How talking to donkeys answered an age-old question.
Just like Dr Dolittle, we bet you talk to your animals and some of you probably say your animals talk right back!
Many of our fabulous staff and volunteers at The Donkey Sanctuary can be heard deep in conversation with their donkey friends, who are very good listeners.
Up until a few years ago, researchers would say such behaviour had no place in science. However, animal welfare science has come on in leaps and bounds in the last couple of decades and it is now accepted that, in order to find out what an animal likes and dislikes, one just has to ask.
And how do we do this? A simple example is to give an animal a free choice of two environments and observe which one the animal uses the most. You’ve asked the question and the animal has given you the answer.
Up until now our assertion that donkeys need shelter has been anecdotal, based upon decades of observing donkey behaviour but with no hard science behind it. And because there was no scientific evidence the various laws and welfare codes relating to horses and donkeys are pretty vague about the need for shelter.
In order to try and establish once and for all that our assertion was correct we have spent the past couple of years collaborating with scientists from two UK universities, a South West pony trust and a well-known international competitive sport rider to ask horses, ponies and donkeys the question: 'Do you need shelter and, if so, when?'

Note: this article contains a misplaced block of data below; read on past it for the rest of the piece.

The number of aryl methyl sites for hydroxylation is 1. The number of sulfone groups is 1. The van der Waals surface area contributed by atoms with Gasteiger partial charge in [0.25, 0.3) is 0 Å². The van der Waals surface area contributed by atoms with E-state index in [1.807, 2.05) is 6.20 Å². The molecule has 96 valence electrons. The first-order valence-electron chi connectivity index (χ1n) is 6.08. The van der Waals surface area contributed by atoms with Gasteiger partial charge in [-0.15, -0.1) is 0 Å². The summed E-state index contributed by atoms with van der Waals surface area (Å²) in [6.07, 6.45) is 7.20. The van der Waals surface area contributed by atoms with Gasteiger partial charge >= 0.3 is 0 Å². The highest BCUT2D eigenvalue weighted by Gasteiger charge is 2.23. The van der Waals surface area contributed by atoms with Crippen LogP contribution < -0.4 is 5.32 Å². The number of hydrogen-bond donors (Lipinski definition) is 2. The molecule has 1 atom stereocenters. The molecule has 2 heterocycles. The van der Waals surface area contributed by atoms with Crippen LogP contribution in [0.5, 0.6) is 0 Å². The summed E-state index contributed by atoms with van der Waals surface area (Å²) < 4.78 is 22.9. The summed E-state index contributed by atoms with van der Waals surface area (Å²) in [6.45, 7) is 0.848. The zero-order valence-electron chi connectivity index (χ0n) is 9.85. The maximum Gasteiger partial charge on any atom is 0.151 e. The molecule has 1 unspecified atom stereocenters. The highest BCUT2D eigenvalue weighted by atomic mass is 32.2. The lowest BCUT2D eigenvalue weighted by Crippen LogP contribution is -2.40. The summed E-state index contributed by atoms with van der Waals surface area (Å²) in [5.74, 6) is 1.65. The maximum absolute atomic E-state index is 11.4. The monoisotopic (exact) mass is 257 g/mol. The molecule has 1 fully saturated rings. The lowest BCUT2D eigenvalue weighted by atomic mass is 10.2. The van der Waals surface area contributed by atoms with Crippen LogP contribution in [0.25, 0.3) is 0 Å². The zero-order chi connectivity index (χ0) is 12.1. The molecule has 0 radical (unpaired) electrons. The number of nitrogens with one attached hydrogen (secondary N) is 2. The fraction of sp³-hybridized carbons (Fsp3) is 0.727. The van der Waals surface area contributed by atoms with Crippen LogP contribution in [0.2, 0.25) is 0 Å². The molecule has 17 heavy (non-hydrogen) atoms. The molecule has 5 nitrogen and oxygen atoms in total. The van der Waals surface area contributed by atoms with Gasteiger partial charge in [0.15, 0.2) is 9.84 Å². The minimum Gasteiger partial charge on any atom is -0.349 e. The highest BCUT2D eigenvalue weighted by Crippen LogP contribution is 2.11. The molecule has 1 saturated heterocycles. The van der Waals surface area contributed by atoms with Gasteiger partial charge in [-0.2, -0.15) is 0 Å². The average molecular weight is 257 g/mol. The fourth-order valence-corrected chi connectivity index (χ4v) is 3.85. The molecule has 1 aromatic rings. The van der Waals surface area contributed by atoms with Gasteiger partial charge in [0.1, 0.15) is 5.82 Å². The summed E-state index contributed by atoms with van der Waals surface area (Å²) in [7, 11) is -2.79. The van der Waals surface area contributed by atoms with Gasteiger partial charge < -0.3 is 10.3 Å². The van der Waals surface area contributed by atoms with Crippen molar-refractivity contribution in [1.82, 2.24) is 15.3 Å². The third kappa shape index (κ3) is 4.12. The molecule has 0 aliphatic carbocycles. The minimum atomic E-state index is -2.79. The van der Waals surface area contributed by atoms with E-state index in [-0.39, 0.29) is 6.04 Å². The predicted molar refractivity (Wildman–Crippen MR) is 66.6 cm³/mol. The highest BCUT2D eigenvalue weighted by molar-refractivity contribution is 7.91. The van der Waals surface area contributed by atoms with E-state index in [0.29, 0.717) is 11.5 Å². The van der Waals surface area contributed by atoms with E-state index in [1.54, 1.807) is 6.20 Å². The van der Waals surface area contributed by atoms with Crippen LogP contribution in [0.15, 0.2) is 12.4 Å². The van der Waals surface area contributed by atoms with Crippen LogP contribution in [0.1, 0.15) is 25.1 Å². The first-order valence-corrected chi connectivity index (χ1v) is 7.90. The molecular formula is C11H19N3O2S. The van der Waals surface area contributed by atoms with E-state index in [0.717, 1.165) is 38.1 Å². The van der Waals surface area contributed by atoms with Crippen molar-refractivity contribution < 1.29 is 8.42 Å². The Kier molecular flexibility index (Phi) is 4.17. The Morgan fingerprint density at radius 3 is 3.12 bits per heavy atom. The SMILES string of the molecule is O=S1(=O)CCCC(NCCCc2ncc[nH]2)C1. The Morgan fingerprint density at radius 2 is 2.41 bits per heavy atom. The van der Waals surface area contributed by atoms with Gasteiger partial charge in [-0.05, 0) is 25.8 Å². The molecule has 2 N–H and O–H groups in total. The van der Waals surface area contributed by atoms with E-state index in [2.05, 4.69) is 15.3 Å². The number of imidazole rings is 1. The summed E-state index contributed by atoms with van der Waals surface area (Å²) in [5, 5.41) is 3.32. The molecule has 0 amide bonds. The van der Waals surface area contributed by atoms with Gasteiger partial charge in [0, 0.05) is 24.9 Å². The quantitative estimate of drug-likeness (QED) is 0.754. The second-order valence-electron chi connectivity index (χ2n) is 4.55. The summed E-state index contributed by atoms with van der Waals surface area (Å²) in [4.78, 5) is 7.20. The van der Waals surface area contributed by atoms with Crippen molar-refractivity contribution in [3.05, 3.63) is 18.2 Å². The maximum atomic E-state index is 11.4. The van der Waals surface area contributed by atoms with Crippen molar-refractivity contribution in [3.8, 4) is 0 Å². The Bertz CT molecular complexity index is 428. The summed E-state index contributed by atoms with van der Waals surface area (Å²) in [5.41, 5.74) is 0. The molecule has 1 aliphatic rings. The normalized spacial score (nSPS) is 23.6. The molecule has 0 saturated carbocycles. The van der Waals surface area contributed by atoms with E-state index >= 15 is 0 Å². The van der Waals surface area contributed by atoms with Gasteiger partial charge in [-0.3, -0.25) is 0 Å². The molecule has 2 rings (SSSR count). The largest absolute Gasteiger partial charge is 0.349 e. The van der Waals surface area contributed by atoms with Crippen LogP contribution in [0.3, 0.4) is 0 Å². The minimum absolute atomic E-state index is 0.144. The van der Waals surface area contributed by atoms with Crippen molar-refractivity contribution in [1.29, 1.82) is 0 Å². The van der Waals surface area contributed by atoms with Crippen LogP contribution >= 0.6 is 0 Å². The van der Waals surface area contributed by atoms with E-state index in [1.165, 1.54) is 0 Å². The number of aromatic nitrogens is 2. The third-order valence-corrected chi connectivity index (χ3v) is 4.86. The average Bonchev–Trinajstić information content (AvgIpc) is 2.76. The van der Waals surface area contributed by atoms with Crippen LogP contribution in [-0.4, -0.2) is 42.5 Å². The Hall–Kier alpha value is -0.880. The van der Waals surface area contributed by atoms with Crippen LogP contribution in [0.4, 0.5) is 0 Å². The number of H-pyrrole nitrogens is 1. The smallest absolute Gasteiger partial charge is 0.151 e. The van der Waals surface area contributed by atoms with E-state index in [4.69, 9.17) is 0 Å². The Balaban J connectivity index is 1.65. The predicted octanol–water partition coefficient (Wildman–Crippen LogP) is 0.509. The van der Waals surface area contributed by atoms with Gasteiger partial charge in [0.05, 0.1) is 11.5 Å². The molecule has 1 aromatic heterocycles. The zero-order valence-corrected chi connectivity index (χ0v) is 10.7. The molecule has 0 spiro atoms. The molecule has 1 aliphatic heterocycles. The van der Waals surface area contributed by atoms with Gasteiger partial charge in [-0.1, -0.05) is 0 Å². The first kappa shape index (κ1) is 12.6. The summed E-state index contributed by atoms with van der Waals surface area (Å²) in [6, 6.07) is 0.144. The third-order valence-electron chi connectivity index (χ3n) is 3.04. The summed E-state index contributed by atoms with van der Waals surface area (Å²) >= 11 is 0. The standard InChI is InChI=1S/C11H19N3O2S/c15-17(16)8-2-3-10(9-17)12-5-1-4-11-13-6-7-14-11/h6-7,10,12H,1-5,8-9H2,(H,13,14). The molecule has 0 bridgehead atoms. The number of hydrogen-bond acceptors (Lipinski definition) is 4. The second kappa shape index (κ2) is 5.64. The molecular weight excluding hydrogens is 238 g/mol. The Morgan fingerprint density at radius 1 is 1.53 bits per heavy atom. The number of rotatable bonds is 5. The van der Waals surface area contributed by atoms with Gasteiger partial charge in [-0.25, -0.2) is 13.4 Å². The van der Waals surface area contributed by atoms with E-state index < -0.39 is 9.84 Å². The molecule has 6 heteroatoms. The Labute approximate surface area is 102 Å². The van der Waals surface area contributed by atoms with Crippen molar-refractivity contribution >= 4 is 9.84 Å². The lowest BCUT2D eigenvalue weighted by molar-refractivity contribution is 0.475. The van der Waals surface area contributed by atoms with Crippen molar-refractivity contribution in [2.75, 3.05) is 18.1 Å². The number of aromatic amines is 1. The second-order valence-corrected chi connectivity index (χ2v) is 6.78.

Our research was based in the temperate climate of the UK. We had to ask a lot of animals to make this study robust and one that would stand up to statistical analysis. We observed 127 donkeys and 73 horses at least weekly throughout the changing seasons and obtained detailed data regarding the weather conditions and behaviour of the individuals in response to that weather.
Nearly 14,000 individual observations are being analysed by the research team using very complex maths.
At last the results are nearly in and we will be able to say, with the backing of sound science, that given the choice, donkeys spend much less time outdoors than in and appear to be significantly more affected by rain than horses.
Other areas of the study have focussed on the different characteristics of the donkeys' fur when compared to horses and mules and have assessed how different equines lose heat to their environment.
This is ground-breaking work that we hope will be published before too long and will be used to inform decision-makers who are involved with revising and updating UK welfare codes. Itcould bring about real and positive change for the welfare of donkeys.
And you thought we were just a donkey sanctuary!